Englisch-Deutsch Übersetzungen für das Wort: on

Deutsch Englisch
an on
auf on
bei on
beim on
ein [tech.] (eingeschaltet) on
eingeschaltet on
in on
nach on
über on
auf (während) on
weiter {adv.} (voran) on
weiter... (bei Verben) ... on
vorsichtig on (one's) guard
zu Silvester on New Year's Eve
auf dem Totenbett on one's deathbed
auf eigene Faust on one's own
in eigener Sache on one's own account
in vertrauter Umgebung on one's own ground
auf eigene Faust on one's own hook
auf eigene Faust on one's own initiative
für jemanden on someone's behalf
auf Staatskosten on the public's dime
eher/etwas zu groß (für jdn.) (rather/a bit) on the large side (for sb.)
... backbord voraus! [naut.] ... on the port bow!
... Steuerbord voraus! [naut.] ... on the starboard bow!
auf partnerschaftlicher Basis on a basis of (mutual trust and) cooperation
Einst kommt der Tag (ein US-amerikanischer Spielfilm aus dem Jahr 1970) On A Clear Day You Can See Forever
an einem kalten Tag im Dezember on a cold day in December
an einem kalten Dezembertag on a cold day in December
an einem kalten Tag im Februar on a cold day in February
an einem kalten Tag im Feber [österr.] on a cold day in February
an einem kalten Februartag on a cold day in February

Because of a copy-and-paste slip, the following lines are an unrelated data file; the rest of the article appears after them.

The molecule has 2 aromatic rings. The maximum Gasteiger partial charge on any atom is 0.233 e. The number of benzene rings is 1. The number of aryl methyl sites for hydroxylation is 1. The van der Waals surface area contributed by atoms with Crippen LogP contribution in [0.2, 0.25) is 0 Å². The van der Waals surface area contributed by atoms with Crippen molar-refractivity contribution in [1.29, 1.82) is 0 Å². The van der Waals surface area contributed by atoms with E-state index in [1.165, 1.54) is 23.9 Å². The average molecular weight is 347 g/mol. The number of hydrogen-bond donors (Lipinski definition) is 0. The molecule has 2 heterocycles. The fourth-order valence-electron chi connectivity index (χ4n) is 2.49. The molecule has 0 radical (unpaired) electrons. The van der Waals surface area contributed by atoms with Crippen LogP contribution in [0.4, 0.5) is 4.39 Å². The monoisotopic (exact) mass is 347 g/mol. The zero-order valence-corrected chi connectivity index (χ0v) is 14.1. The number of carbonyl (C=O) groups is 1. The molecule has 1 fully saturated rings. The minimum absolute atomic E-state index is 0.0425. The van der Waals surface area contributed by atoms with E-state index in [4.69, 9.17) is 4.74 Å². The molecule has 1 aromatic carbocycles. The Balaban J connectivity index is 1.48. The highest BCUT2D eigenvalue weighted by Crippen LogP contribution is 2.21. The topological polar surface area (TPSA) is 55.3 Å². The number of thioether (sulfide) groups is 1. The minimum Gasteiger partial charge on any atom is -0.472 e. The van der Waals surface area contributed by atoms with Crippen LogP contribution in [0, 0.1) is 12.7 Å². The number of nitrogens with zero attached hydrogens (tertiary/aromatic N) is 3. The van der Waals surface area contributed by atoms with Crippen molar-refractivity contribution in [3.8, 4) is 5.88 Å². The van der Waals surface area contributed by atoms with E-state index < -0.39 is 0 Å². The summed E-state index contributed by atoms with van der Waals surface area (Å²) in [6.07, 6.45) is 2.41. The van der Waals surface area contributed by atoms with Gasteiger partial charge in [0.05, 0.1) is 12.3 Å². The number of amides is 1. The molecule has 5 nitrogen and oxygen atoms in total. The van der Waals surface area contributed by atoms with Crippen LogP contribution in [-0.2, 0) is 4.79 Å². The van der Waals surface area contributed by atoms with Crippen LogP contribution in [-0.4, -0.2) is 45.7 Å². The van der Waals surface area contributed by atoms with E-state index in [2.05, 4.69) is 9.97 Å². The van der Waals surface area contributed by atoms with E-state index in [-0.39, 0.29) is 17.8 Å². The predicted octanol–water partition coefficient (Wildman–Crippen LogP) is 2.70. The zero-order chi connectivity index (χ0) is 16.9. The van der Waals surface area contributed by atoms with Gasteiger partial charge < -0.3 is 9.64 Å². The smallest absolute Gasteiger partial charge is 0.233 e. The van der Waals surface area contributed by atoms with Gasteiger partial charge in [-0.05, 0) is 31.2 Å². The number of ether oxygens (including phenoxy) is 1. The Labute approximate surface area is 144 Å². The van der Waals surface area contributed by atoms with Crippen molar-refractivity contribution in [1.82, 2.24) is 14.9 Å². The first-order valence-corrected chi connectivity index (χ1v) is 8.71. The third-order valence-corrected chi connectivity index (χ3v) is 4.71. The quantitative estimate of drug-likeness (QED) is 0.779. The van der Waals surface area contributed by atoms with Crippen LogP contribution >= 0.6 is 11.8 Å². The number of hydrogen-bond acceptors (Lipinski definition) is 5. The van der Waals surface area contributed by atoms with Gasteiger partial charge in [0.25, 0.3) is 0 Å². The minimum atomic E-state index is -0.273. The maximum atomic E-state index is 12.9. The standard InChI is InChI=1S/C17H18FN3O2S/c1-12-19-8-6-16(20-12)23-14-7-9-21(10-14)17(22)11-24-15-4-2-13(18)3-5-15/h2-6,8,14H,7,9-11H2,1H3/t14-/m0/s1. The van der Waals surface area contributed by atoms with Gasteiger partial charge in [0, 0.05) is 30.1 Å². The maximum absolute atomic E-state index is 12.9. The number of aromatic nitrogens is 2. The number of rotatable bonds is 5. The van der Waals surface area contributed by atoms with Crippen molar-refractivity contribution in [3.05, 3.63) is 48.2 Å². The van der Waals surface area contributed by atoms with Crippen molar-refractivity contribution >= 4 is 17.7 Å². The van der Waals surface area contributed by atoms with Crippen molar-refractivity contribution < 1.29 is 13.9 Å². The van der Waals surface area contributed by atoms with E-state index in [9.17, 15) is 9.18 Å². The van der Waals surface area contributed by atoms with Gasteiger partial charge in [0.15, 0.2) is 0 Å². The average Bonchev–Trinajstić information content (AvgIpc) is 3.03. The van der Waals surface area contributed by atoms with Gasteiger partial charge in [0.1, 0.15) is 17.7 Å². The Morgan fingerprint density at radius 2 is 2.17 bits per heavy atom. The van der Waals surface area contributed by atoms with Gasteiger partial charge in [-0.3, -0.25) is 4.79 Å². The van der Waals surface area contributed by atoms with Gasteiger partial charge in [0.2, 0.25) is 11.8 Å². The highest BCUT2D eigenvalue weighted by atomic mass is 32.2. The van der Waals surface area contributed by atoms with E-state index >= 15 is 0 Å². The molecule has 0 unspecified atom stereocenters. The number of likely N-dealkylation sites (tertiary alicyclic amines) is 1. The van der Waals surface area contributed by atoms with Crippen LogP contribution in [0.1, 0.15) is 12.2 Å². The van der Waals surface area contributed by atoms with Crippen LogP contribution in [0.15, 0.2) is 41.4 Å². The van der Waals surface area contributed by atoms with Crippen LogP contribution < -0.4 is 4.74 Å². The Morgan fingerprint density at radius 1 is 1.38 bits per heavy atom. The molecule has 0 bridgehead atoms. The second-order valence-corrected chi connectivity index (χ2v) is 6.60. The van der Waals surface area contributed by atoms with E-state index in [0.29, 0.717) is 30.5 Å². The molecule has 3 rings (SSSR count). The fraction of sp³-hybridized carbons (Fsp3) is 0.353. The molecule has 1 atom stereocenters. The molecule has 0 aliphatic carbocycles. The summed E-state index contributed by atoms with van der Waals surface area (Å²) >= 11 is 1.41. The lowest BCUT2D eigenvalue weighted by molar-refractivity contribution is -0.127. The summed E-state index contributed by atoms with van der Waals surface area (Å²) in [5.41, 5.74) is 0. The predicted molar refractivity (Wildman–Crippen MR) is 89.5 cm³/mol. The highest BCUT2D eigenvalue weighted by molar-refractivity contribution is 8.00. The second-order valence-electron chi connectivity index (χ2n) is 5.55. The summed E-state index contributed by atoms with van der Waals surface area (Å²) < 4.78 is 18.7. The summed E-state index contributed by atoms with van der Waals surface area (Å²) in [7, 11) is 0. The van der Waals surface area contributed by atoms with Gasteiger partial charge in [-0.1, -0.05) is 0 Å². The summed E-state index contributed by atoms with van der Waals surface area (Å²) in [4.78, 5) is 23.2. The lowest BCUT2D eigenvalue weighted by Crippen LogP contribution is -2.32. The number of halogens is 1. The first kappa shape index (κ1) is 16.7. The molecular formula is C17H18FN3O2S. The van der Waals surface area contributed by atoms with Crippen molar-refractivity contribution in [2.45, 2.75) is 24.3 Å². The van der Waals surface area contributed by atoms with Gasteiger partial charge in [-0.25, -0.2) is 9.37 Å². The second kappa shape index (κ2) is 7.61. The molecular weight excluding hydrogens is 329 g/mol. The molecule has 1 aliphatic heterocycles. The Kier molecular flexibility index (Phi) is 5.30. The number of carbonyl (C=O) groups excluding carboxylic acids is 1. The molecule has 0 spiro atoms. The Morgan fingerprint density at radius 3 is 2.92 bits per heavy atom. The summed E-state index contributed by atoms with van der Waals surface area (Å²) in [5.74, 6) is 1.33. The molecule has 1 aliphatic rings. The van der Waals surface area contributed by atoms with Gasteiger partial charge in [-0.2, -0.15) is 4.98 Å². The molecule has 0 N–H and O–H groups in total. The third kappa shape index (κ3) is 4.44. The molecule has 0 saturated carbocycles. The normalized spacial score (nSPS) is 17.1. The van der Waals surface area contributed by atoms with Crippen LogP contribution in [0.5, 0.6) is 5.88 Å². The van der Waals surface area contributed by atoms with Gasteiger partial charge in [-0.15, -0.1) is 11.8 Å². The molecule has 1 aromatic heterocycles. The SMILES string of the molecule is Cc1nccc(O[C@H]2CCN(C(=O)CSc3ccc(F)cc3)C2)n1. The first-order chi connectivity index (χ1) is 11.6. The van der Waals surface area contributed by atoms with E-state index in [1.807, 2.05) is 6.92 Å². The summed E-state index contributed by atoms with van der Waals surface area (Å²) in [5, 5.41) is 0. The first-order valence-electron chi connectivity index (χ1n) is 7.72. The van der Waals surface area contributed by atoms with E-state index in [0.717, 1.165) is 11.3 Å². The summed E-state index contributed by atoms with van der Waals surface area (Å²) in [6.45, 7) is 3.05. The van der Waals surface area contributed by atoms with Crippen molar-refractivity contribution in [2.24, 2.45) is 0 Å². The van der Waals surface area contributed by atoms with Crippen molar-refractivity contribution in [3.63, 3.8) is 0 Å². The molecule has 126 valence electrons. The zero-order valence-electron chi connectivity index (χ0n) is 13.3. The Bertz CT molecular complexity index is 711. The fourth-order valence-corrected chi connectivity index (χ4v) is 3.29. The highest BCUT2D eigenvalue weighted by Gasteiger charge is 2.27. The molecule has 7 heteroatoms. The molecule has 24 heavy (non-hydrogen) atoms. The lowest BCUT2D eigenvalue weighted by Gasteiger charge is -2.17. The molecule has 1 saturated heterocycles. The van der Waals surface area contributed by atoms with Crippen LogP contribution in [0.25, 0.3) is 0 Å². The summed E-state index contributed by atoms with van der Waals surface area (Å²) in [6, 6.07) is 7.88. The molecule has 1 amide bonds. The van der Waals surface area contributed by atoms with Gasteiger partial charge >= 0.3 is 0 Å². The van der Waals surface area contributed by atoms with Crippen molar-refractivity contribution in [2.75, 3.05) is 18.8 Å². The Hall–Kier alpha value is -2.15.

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However little known the feelings or views of such a man may be on his first entering a neighbourhood, this truth is so well fixed in the minds of the surrounding families, that he is considered the rightful property of some one or other of their daughters.
“Why, my dear, you must know, Mrs. Long says that Netherfield is taken by a young man of large fortune from the north of England; that he came down on Monday in a chaise and four to see the place, and was so much delighted with it, that he agreed with Mr. Morris immediately; that he is to take possession before Michaelmas, and some of his servants are to be in the house by the end of next week.”
Sir William and Lady Lucas are determined to go, merely on that account, for in general, you know, they visit no newcomers.
Chapter 2 Mr. Bennet was among the earliest of those who waited on Mr. Bingley.
“No more have I,” said Mr. Bennet; “and I am glad to find that you do not depend on her serving you.”
Have a little compassion on my nerves.
But if we do not venture somebody else will; and after all, Mrs. Long and her nieces must stand their chance; and, therefore, as she will think it an act of kindness, if you decline the office, I will take it on myself.”
“Do you consider the forms of introduction, and the stress that is laid on them, as nonsense?
If I had known as much this morning I certainly would not have called on him.
Chapter 3 Not all that Mrs. Bennet, however, with the assistance of her five daughters, could ask on the subject, was sufficient to draw from her husband any satisfactory description of Mr. Bingley.

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